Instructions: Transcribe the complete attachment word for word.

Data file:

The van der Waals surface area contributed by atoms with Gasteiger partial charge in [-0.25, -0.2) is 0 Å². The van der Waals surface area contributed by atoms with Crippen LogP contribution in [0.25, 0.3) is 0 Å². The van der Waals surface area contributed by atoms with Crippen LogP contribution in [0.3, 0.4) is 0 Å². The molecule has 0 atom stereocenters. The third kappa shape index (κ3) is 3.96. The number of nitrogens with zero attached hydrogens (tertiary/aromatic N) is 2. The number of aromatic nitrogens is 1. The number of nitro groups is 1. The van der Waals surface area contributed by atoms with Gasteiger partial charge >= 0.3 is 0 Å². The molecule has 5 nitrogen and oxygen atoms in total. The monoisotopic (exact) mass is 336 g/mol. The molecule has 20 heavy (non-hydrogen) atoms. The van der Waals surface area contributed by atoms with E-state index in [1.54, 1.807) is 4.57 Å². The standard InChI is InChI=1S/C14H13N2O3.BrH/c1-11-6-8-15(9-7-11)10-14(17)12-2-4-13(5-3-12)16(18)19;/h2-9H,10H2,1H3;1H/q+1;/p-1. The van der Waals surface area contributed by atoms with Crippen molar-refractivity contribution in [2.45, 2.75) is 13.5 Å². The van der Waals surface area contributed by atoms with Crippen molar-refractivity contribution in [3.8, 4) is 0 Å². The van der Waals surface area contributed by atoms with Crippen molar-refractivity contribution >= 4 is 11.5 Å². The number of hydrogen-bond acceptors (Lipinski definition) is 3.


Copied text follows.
The van der Waals surface area contributed by atoms with Gasteiger partial charge in [-0.25, -0.2) is 0 Å². The van der Waals surface area contributed by atoms with Crippen LogP contribution in [0.25, 0.3) is 0 Å². The van der Waals surface area contributed by atoms with Crippen LogP contribution in [0.3, 0.4) is 0 Å². The molecule has 0 atom stereocenters. The third kappa shape index (κ3) is 3.96. The number of nitrogens with zero attached hydrogens (tertiary/aromatic N) is 2. The number of aromatic nitrogens is 1. The number of nitro groups is 1. The van der Waals surface area contributed by atoms with Gasteiger partial charge >= 0.3 is 0 Å². The molecule has 5 nitrogen and oxygen atoms in total. The monoisotopic (exact) mass is 336 g/mol. The molecule has 20 heavy (non-hydrogen) atoms. The van der Waals surface area contributed by atoms with E-state index in [1.54, 1.807) is 4.57 Å². The standard InChI is InChI=1S/C14H13N2O3.BrH/c1-11-6-8-15(9-7-11)10-14(17)12-2-4-13(5-3-12)16(18)19;/h2-9H,10H2,1H3;1H/q+1;/p-1. The van der Waals surface area contributed by atoms with Crippen molar-refractivity contribution in [2.45, 2.75) is 13.5 Å². The van der Waals surface area contributed by atoms with Crippen molar-refractivity contribution in [3.8, 4) is 0 Å². The van der Waals surface area contributed by atoms with Crippen molar-refractivity contribution >= 4 is 11.5 Å². The number of hydrogen-bond acceptors (Lipinski definition) is 3.